RealSelf CEO and founder Tom Seery announced April 19, 2018, that RealSelf raised $40 million in a new round of financing that would drive the company’s next growth wave, said to benefit practices that do business with the online community, by building awareness, increasing traffic and engaging and educating more consumers.
The many millions in financing also aims to make it easier for practices to link with potential patients and will fuel new investment in technology, including a personalized Concierge service to help consumers book appointments with practices, according to a blog post that day by Seery.
It’s hard to ignore the power of RealSelf’s marketing engine in aesthetic medicine. Ten million people visit RealSelf each month. The site features more than 20,000 board-certified doctors and healthcare professionals. And the online community is home to more than 2 million patient reviews, ratings and photos related to about 450 aesthetic procedures — including both surgical and nonsurgical options.
While consumers don’t pay to use the site, physician and other practices that want to enhance and promote their profiles on RealSelf pay a premium. RealSelf did not respond when asked what it charges doctors, and those charges are not listed on the company’s website.
“Before medical providers are able to sponsor ads, we verify they are in good standing with their local board, and we consistently ensure they maintain a 3.0 rating or above,” Seery wrote in an email to The Aesthetic Channel. “We currently choose not to make consumers pay for using RealSelf because we believe this information should be freely available to anyone who’s weighing whether an aesthetic treatment is right for them.”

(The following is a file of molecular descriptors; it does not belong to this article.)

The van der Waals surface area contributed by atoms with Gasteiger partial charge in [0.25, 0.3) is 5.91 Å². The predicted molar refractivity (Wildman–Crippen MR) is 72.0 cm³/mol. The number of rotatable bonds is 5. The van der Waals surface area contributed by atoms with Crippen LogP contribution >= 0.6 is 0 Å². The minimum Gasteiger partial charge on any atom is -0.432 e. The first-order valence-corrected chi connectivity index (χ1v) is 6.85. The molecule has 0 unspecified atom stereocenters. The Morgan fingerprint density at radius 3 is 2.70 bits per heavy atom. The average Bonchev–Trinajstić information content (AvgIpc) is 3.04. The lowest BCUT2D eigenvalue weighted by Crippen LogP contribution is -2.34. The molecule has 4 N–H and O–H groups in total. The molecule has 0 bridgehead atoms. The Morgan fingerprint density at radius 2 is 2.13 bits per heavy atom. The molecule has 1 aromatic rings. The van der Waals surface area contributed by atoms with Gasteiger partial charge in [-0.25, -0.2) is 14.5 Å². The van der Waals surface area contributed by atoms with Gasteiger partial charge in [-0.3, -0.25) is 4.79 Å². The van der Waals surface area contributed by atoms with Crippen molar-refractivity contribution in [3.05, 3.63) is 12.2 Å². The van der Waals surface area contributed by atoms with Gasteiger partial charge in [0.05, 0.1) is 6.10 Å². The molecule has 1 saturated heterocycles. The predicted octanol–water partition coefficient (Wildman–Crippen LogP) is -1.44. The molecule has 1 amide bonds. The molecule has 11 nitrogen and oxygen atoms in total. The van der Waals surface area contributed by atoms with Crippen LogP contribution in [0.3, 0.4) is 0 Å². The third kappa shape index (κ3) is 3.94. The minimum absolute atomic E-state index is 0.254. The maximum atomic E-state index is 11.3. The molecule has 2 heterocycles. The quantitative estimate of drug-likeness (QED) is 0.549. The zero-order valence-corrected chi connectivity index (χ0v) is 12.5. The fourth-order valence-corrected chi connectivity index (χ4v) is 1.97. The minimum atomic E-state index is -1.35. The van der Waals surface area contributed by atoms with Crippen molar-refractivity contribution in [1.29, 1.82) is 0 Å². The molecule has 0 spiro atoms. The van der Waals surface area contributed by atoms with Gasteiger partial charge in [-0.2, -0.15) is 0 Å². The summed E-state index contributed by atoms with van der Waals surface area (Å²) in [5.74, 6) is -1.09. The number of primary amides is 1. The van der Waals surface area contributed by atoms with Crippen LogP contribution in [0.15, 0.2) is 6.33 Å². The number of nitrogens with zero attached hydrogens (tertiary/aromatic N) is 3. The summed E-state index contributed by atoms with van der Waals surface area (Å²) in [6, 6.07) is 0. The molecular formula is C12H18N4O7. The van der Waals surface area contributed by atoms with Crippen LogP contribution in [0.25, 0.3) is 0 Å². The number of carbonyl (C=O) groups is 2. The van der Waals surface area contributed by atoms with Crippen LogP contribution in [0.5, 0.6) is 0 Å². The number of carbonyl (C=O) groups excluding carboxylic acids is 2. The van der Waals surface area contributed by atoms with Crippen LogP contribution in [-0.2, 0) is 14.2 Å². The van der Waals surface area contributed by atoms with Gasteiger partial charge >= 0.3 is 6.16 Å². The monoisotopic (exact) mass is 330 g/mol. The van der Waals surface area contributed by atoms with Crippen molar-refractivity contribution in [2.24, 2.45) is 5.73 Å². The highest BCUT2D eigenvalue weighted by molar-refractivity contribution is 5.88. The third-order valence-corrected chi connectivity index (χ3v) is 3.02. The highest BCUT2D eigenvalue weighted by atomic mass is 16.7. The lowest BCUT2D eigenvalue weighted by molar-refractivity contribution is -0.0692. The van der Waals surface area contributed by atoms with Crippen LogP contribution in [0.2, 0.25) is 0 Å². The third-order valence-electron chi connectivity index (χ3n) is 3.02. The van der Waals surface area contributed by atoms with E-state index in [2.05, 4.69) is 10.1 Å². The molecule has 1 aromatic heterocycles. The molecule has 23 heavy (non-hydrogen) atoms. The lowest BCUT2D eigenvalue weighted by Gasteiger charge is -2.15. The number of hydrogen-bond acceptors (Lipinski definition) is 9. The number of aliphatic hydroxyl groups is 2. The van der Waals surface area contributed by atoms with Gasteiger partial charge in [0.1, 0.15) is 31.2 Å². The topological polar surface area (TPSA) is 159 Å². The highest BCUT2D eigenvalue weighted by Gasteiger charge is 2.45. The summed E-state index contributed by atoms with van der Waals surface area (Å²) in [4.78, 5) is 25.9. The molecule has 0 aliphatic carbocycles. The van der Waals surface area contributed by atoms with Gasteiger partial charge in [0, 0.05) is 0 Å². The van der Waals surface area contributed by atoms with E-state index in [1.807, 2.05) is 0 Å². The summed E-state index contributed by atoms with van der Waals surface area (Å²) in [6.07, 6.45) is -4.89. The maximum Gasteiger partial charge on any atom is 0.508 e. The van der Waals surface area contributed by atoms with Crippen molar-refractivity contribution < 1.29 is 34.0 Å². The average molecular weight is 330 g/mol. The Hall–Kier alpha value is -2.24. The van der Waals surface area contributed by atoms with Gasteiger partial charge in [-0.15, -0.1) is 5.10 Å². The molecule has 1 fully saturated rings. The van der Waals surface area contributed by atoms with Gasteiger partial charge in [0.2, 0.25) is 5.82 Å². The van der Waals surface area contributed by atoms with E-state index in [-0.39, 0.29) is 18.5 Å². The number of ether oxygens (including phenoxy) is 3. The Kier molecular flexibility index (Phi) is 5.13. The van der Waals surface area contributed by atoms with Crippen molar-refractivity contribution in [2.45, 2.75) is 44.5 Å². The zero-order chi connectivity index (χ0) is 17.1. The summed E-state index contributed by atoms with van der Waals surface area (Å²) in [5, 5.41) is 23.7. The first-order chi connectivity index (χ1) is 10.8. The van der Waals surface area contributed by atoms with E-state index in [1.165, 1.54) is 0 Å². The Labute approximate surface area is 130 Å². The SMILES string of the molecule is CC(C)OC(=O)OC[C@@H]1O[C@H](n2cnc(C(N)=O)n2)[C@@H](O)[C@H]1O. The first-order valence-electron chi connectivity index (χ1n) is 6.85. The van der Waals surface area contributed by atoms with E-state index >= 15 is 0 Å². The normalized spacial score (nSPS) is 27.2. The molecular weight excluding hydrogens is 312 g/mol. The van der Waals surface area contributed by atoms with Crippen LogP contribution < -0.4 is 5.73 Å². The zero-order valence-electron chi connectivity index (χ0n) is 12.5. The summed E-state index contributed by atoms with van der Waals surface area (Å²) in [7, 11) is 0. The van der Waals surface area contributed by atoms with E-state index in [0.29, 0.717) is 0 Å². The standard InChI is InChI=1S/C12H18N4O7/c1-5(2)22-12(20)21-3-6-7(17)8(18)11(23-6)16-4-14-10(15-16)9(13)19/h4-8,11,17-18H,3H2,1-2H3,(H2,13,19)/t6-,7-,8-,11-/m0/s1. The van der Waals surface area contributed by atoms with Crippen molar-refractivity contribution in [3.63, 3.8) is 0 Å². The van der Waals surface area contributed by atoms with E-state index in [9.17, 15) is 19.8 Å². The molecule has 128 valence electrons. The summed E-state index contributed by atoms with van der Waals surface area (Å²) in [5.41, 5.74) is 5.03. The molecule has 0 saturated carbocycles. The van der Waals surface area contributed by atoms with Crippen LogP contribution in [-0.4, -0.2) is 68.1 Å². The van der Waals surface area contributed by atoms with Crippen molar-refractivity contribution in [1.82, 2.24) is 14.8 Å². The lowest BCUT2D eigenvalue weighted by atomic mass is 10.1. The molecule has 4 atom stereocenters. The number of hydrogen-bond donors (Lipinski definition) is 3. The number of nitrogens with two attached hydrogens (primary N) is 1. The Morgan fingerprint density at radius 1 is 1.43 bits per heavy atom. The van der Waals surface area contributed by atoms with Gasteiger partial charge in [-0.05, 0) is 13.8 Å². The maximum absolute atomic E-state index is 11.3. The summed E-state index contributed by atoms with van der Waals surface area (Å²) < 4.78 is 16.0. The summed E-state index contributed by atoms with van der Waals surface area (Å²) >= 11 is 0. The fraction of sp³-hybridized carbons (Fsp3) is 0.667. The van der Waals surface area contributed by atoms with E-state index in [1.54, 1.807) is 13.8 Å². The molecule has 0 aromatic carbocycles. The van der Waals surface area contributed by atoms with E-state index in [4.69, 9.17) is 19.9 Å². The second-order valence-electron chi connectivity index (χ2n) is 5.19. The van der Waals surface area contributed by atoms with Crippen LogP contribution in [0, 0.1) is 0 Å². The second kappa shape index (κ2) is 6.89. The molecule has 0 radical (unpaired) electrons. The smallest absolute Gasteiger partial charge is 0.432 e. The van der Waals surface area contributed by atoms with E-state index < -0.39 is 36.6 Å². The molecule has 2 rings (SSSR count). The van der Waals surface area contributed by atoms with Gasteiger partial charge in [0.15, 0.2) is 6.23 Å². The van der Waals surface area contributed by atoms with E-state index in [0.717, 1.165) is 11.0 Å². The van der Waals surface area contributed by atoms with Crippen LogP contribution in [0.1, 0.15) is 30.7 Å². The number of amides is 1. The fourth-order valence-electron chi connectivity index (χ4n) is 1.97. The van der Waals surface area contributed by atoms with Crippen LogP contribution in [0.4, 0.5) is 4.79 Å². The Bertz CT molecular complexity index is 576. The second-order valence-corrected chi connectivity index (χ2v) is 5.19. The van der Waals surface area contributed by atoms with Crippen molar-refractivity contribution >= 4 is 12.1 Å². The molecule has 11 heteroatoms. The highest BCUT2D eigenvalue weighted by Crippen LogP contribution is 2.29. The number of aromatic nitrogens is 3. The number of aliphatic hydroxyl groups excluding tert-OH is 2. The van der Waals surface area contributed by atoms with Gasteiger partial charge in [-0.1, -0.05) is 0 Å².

Sponsored providers capture more than 90% of consult inquires, according to RealSelf.com. RealSelf facilitates about 500,000 connections between consumers and doctors each month, according to Seery.
But is it worth it?
Potentially costly investment aside, there is something for everyone on RealSelf; it’s a matter of where your practice is and what it may or may not be primed to do. According to marketing consultant Nina Grant, vice president of Practice Builders, aesthetic practices should claim their listings to make sure the contact information and physician names are correct, but that doesn’t mean they should take the next step and advertise with online communities like RealSelf.
First, practices should get their own house of marketing in order before adding a new expense to the advertising budget, Grant tells The Aesthetic Channel. In other words, invest in optimizing your branding and digital/field marketing.
“… consider improving on your own personal branding, before building on theirs. Is your own website developing the leads you seek, while differentiating you in the market? Are you well represented and active on social media? Is your online reputation achieving a competitive number of high-star reviews? Is your phone team managing the leads you are already receiving? Is your case acceptance percentage in keeping with industry norms?”
Once physician practices are ready to branch out to include RealSelf or other online advertising in the budget, they should first research their markets, according to the marketing pro.
“Which of your competitors are active? Do some competitive research to determine their results in your own market,” according to Grant. “If you aim to pilot a trial, by all means, do track resultant leads/patient visits/treatment acceptance. Your goal will be a positive [return on investment] ROI, so, ask for source of awareness, track that patient through to treatment and judge by the numbers before scaling this investment beyond a piloted test.”